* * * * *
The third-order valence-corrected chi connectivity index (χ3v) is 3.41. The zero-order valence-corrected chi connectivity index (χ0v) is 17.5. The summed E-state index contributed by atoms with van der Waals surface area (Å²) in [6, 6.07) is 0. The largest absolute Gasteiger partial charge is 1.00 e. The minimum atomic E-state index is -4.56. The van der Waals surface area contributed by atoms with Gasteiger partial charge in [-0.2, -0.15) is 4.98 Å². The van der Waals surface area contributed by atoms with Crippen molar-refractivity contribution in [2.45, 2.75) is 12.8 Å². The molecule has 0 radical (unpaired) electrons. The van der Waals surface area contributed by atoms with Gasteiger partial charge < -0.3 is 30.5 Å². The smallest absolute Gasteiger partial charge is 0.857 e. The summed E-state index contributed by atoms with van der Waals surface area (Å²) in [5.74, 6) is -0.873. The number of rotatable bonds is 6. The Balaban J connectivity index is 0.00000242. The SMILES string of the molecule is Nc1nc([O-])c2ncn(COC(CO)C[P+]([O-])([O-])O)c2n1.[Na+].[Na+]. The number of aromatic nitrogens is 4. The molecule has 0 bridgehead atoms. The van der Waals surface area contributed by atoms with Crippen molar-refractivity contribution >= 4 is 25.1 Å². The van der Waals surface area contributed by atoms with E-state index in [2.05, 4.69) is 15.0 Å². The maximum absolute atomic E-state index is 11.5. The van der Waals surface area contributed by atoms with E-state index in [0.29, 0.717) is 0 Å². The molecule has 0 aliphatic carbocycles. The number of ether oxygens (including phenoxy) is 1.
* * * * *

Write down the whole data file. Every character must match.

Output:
The third-order valence-corrected chi connectivity index (χ3v) is 3.41. The zero-order valence-corrected chi connectivity index (χ0v) is 17.5. The summed E-state index contributed by atoms with van der Waals surface area (Å²) in [6, 6.07) is 0. The largest absolute Gasteiger partial charge is 1.00 e. The minimum atomic E-state index is -4.56. The van der Waals surface area contributed by atoms with Gasteiger partial charge in [-0.2, -0.15) is 4.98 Å². The van der Waals surface area contributed by atoms with Crippen molar-refractivity contribution in [2.45, 2.75) is 12.8 Å². The molecule has 0 radical (unpaired) electrons. The van der Waals surface area contributed by atoms with Gasteiger partial charge < -0.3 is 30.5 Å². The smallest absolute Gasteiger partial charge is 0.857 e. The summed E-state index contributed by atoms with van der Waals surface area (Å²) in [5.74, 6) is -0.873. The number of rotatable bonds is 6. The Balaban J connectivity index is 0.00000242. The SMILES string of the molecule is Nc1nc([O-])c2ncn(COC(CO)C[P+]([O-])([O-])O)c2n1.[Na+].[Na+]. The number of aromatic nitrogens is 4. The molecule has 0 bridgehead atoms. The van der Waals surface area contributed by atoms with Crippen molar-refractivity contribution >= 4 is 25.1 Å². The van der Waals surface area contributed by atoms with E-state index in [2.05, 4.69) is 15.0 Å². The maximum absolute atomic E-state index is 11.5. The van der Waals surface area contributed by atoms with E-state index in [0.29, 0.717) is 0 Å². The molecule has 0 aliphatic carbocycles. The number of ether oxygens (including phenoxy) is 1.